Album Review: Echoes of Sound – Luna Kiss

Luna Kiss

Band: Luna Kiss

Title: Echoes of Sound

Genre: Progressive rock


Band introduction: Luna Kiss are a four piece progressive rock band from Coventry City, UK. By merging prog with mainstream elements, “building a sound as reminiscent of Pink Floyd as it is Florence and the Machine” – Prog Magazine, Luna Kiss have created there own identity. – Taken from the band’s website

1st Listen: As incredible as they are live, I haven’t owned Luna Kiss’s album until just now. They definitely have their own sound. Classic rock sounds with prog rock time changes, almost jazzy interludes and big choruses with pop-like hooks. They have that all the songs sound the same, all the songs sound different sort of affect on me. In this case that is the sign of a band confident in their abilities and unique enough to do their own thing. Often I see a band and get their album and I am disappointed. I’m not disappointed with this album, but I know they have improved since this was released and I eagerly await the album they are currently working on.

2nd Listen: I’d usually do a track by track review on my second listen. It helps me really listen to each track rather than the album as a whole. However I was driving home from work and the other two albums I had in my car would not play. One day I’ll get around to replacing the player in my car! So I spun this on once again.

That Luna Kiss can be heavy, in a prog rock sort of way, without constantly resorting to power chord riffage is great. The riffs are often arpeggios that weave in and out of the mix with interesting time signatures and use of rests.

The whole album really feels like it’s building up to the last song “Silver Lines” and I’m not sure how I feel about that. It’s great that arguably the best song on the album is at the end. To often an album will peak too soon. I’m not yet sure that there are enough outstanding moments before that track to make the journey worthwhile. To completely contradict my last sentence; the music throughout is solid and the arrangement of instruments is exemplary.  Perhaps knowing “Silver Lines” is on it’s way is a tension building up that makes me eager to get to the end of the album rather than enjoy it to its fullest.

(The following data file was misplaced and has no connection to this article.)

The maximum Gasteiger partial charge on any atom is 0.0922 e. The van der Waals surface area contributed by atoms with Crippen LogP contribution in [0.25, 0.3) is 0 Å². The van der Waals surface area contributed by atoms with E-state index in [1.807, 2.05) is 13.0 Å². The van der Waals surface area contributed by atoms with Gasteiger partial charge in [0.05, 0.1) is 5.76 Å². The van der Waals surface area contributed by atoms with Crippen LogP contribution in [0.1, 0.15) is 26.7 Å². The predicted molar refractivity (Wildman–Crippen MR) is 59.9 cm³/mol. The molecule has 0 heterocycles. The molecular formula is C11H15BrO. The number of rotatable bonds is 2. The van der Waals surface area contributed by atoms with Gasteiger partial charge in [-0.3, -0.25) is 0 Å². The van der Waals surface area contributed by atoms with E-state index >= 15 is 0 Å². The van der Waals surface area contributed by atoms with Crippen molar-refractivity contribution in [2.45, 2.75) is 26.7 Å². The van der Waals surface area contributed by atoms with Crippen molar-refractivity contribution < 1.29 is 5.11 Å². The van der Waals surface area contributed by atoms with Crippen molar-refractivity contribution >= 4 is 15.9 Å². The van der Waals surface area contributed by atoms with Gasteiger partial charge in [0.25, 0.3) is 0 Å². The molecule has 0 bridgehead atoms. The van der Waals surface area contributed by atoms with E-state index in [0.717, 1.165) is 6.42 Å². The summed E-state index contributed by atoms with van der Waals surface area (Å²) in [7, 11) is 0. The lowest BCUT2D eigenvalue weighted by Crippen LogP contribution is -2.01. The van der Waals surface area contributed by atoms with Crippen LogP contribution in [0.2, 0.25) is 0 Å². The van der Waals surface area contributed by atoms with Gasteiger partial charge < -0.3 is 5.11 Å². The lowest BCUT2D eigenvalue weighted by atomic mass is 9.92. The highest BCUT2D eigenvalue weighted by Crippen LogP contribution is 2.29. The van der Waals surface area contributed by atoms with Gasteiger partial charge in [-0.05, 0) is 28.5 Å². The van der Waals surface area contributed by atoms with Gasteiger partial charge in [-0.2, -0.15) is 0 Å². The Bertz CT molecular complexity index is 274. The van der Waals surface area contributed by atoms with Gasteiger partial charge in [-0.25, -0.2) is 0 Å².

3rd Listen: “I” is a wall of increasing waves of sound, bass comes in and then the guitar. Drums start to take their place and the volume increases. This intro track begins the journey and fades out into the second track, “Jealous Fingers”. This starts like an indie rock track and, once the vocals come in, things get smooth as the bass takes the reins. The guitar solo, driven by a wah pedal, is the pinnacle of this track.

“Stop This Behaviour” is a classic rock ballad; all clean arpeggios and melodic lead lines that introduce some overdrive when the solo hits in and brings the song home.

“Silicone Hearts” is all funky verses and big choruses; loud and quite mechanics that even affect the solo which gives the wah a beating and then brings in a beautiful clean tone, only to step it up again.

Once again finishing track with a solo is staring to wear thin, but “Lunacy” changes the dynamics with its delay soaked percussion and synth. It’s does away with a solo, which is welcome as I find a band’s necessity to fill their music with solos even when not called for a bit off putting. A well placed and played solo shows creativity. Chucking a solo in because you feel like it shows someone showing off their chops; I’m not down with that!

“VI” is an instrumental interlude, noise and then delay\reverb soaked chords play background to, what sounds like, a tapped guitar melody. Then some crunchy chords and tremolo picked lines take their place and then leave again; getting quieter and quieter.

“Walking Away From Here” kicks straight in after “VI”,  but soon quietens down to make way for the vocals. The vocal lines get better throughout the album and this track really hit’s the mark. There is a jazzy, soul like feel to the chorus, rather than the louder rock choruses we have been treated to previously. The bass driven breakdown towards the end of the track is really powerful; I really disliked the echo affect placed on the vocals though.

Now we get to the last track “Silver Lines”. This is the track I have been waiting for. A Dire Straights solo eases me into the song until the bass comes in at about 2 minutes. Then the song really starts. The whole track is a slow build up and the Pink Floyd solo is killer. It fits perfectly and you think the track is dropping out, but it comes back, just a touch bigger than before. Then, just like “Comfortably Numb” the solo comes back in again after another brilliant chorus. Drums pound, a piano comes into the mix, and soaring synth chords play us out. Superb!

Conclusion: A great album that just improves with every track. It’s not perfect, but it’s a young band’s debut. Expect big things from Luna Kiss.

  • First Impression: Good
  • Final Impression: Good
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